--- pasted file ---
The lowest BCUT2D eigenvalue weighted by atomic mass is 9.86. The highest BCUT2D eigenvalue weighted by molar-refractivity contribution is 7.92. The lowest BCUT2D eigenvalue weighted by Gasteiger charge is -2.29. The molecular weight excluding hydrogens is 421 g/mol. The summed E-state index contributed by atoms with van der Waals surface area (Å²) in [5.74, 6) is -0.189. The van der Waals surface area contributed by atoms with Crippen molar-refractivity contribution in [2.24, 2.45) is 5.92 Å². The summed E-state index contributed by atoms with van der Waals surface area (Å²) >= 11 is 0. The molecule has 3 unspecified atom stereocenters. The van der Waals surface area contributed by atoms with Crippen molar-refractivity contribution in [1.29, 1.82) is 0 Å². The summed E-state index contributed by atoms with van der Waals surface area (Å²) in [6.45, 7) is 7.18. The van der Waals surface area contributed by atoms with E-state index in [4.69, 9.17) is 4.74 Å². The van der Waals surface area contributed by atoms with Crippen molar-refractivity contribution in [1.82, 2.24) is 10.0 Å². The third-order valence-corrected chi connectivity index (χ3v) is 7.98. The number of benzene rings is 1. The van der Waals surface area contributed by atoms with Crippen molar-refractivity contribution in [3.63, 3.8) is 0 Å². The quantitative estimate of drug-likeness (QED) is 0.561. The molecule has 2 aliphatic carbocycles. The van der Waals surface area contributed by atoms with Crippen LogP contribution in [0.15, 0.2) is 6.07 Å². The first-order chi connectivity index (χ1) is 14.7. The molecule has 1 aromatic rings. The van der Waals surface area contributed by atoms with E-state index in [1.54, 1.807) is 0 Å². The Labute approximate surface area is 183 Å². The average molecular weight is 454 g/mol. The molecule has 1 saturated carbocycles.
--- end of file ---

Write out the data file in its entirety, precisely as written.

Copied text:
The lowest BCUT2D eigenvalue weighted by atomic mass is 9.86. The highest BCUT2D eigenvalue weighted by molar-refractivity contribution is 7.92. The lowest BCUT2D eigenvalue weighted by Gasteiger charge is -2.29. The molecular weight excluding hydrogens is 421 g/mol. The summed E-state index contributed by atoms with van der Waals surface area (Å²) in [5.74, 6) is -0.189. The van der Waals surface area contributed by atoms with Crippen molar-refractivity contribution in [2.24, 2.45) is 5.92 Å². The summed E-state index contributed by atoms with van der Waals surface area (Å²) >= 11 is 0. The molecule has 3 unspecified atom stereocenters. The van der Waals surface area contributed by atoms with Crippen molar-refractivity contribution in [1.29, 1.82) is 0 Å². The summed E-state index contributed by atoms with van der Waals surface area (Å²) in [6.45, 7) is 7.18. The van der Waals surface area contributed by atoms with E-state index in [4.69, 9.17) is 4.74 Å². The van der Waals surface area contributed by atoms with Crippen molar-refractivity contribution in [1.82, 2.24) is 10.0 Å². The third-order valence-corrected chi connectivity index (χ3v) is 7.98. The number of benzene rings is 1. The van der Waals surface area contributed by atoms with Crippen molar-refractivity contribution in [3.63, 3.8) is 0 Å². The quantitative estimate of drug-likeness (QED) is 0.561. The molecule has 2 aliphatic carbocycles. The van der Waals surface area contributed by atoms with Crippen LogP contribution in [0.15, 0.2) is 6.07 Å². The first-order chi connectivity index (χ1) is 14.7. The molecule has 1 aromatic rings. The van der Waals surface area contributed by atoms with E-state index in [1.54, 1.807) is 0 Å². The Labute approximate surface area is 183 Å². The average molecular weight is 454 g/mol. The molecule has 1 saturated carbocycles.